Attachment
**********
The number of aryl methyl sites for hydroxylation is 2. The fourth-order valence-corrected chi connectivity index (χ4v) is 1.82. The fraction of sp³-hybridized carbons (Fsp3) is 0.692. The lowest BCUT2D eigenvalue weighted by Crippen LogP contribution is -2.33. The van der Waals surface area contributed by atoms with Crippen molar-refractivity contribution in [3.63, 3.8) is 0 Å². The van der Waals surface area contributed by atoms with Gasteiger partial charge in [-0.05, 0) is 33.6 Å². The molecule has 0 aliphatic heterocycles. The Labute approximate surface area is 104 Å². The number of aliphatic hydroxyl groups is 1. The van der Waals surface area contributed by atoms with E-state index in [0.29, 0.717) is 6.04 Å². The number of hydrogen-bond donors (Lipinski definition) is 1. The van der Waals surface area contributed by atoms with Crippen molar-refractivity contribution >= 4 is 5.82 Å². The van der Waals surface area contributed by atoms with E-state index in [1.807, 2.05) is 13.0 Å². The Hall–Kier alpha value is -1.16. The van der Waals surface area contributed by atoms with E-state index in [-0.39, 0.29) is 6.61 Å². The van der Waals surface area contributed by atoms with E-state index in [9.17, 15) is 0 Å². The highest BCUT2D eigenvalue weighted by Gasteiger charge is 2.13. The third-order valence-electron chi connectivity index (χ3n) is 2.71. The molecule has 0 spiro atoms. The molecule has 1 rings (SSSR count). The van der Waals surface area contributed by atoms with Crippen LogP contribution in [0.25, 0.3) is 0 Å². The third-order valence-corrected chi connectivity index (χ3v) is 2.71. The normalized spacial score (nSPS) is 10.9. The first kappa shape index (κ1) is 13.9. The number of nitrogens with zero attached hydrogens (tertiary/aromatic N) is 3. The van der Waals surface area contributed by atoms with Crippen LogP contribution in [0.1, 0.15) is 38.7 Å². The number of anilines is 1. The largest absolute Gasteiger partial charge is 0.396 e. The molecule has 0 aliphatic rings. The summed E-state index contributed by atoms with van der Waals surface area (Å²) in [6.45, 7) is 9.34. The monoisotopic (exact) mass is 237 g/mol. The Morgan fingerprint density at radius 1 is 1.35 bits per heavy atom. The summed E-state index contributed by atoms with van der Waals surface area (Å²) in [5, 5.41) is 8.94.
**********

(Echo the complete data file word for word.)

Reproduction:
The number of aryl methyl sites for hydroxylation is 2. The fourth-order valence-corrected chi connectivity index (χ4v) is 1.82. The fraction of sp³-hybridized carbons (Fsp3) is 0.692. The lowest BCUT2D eigenvalue weighted by Crippen LogP contribution is -2.33. The van der Waals surface area contributed by atoms with Crippen molar-refractivity contribution in [3.63, 3.8) is 0 Å². The van der Waals surface area contributed by atoms with Gasteiger partial charge in [-0.05, 0) is 33.6 Å². The molecule has 0 aliphatic heterocycles. The Labute approximate surface area is 104 Å². The number of aliphatic hydroxyl groups is 1. The van der Waals surface area contributed by atoms with E-state index in [0.29, 0.717) is 6.04 Å². The number of hydrogen-bond donors (Lipinski definition) is 1. The van der Waals surface area contributed by atoms with Crippen molar-refractivity contribution >= 4 is 5.82 Å². The van der Waals surface area contributed by atoms with E-state index in [1.807, 2.05) is 13.0 Å². The Hall–Kier alpha value is -1.16. The van der Waals surface area contributed by atoms with E-state index in [-0.39, 0.29) is 6.61 Å². The van der Waals surface area contributed by atoms with E-state index in [9.17, 15) is 0 Å². The highest BCUT2D eigenvalue weighted by Gasteiger charge is 2.13. The third-order valence-electron chi connectivity index (χ3n) is 2.71. The molecule has 0 spiro atoms. The molecule has 1 rings (SSSR count). The van der Waals surface area contributed by atoms with Crippen LogP contribution in [0.25, 0.3) is 0 Å². The third-order valence-corrected chi connectivity index (χ3v) is 2.71. The normalized spacial score (nSPS) is 10.9. The first kappa shape index (κ1) is 13.9. The number of nitrogens with zero attached hydrogens (tertiary/aromatic N) is 3. The van der Waals surface area contributed by atoms with Crippen LogP contribution in [0.1, 0.15) is 38.7 Å². The number of anilines is 1. The largest absolute Gasteiger partial charge is 0.396 e. The molecule has 0 aliphatic rings. The summed E-state index contributed by atoms with van der Waals surface area (Å²) in [6.45, 7) is 9.34. The monoisotopic (exact) mass is 237 g/mol. The Morgan fingerprint density at radius 1 is 1.35 bits per heavy atom. The summed E-state index contributed by atoms with van der Waals surface area (Å²) in [5, 5.41) is 8.94.